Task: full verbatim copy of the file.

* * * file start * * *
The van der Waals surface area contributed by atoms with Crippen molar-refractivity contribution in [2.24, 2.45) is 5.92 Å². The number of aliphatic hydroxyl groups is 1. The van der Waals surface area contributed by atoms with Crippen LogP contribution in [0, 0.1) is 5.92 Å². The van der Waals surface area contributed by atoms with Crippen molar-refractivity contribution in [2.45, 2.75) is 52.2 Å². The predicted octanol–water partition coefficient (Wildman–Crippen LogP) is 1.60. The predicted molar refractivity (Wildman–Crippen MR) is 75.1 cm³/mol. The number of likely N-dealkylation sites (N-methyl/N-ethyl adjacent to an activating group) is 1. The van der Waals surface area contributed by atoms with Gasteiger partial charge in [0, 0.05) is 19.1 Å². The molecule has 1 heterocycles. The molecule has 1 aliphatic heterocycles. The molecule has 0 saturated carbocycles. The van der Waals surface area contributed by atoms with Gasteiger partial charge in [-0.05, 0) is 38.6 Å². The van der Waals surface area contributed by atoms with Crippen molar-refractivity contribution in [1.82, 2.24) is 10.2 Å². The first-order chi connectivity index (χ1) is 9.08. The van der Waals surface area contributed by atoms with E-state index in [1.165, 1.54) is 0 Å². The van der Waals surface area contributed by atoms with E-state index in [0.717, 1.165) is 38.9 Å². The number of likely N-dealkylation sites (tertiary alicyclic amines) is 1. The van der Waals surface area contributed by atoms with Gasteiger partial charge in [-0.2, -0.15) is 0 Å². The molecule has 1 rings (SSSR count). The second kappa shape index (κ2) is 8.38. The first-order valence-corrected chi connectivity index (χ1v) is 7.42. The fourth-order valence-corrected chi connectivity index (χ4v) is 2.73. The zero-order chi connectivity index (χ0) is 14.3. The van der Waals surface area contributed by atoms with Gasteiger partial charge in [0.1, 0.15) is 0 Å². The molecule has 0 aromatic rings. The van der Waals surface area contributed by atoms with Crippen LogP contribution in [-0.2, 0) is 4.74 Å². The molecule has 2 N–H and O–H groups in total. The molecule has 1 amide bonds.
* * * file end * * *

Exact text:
The van der Waals surface area contributed by atoms with Crippen molar-refractivity contribution in [2.24, 2.45) is 5.92 Å². The number of aliphatic hydroxyl groups is 1. The van der Waals surface area contributed by atoms with Crippen LogP contribution in [0, 0.1) is 5.92 Å². The van der Waals surface area contributed by atoms with Crippen molar-refractivity contribution in [2.45, 2.75) is 52.2 Å². The predicted octanol–water partition coefficient (Wildman–Crippen LogP) is 1.60. The predicted molar refractivity (Wildman–Crippen MR) is 75.1 cm³/mol. The number of likely N-dealkylation sites (N-methyl/N-ethyl adjacent to an activating group) is 1. The van der Waals surface area contributed by atoms with Gasteiger partial charge in [0, 0.05) is 19.1 Å². The molecule has 1 heterocycles. The molecule has 1 aliphatic heterocycles. The molecule has 0 saturated carbocycles. The van der Waals surface area contributed by atoms with Gasteiger partial charge in [-0.05, 0) is 38.6 Å². The van der Waals surface area contributed by atoms with Crippen molar-refractivity contribution in [1.82, 2.24) is 10.2 Å². The first-order chi connectivity index (χ1) is 9.08. The van der Waals surface area contributed by atoms with E-state index in [1.165, 1.54) is 0 Å². The van der Waals surface area contributed by atoms with E-state index in [0.717, 1.165) is 38.9 Å². The number of likely N-dealkylation sites (tertiary alicyclic amines) is 1. The van der Waals surface area contributed by atoms with Gasteiger partial charge in [-0.2, -0.15) is 0 Å². The molecule has 1 rings (SSSR count). The second kappa shape index (κ2) is 8.38. The first-order valence-corrected chi connectivity index (χ1v) is 7.42. The fourth-order valence-corrected chi connectivity index (χ4v) is 2.73. The zero-order chi connectivity index (χ0) is 14.3. The van der Waals surface area contributed by atoms with Gasteiger partial charge in [0.1, 0.15) is 0 Å². The molecule has 0 aromatic rings. The van der Waals surface area contributed by atoms with Crippen LogP contribution in [-0.2, 0) is 4.74 Å². The molecule has 2 N–H and O–H groups in total. The molecule has 1 amide bonds.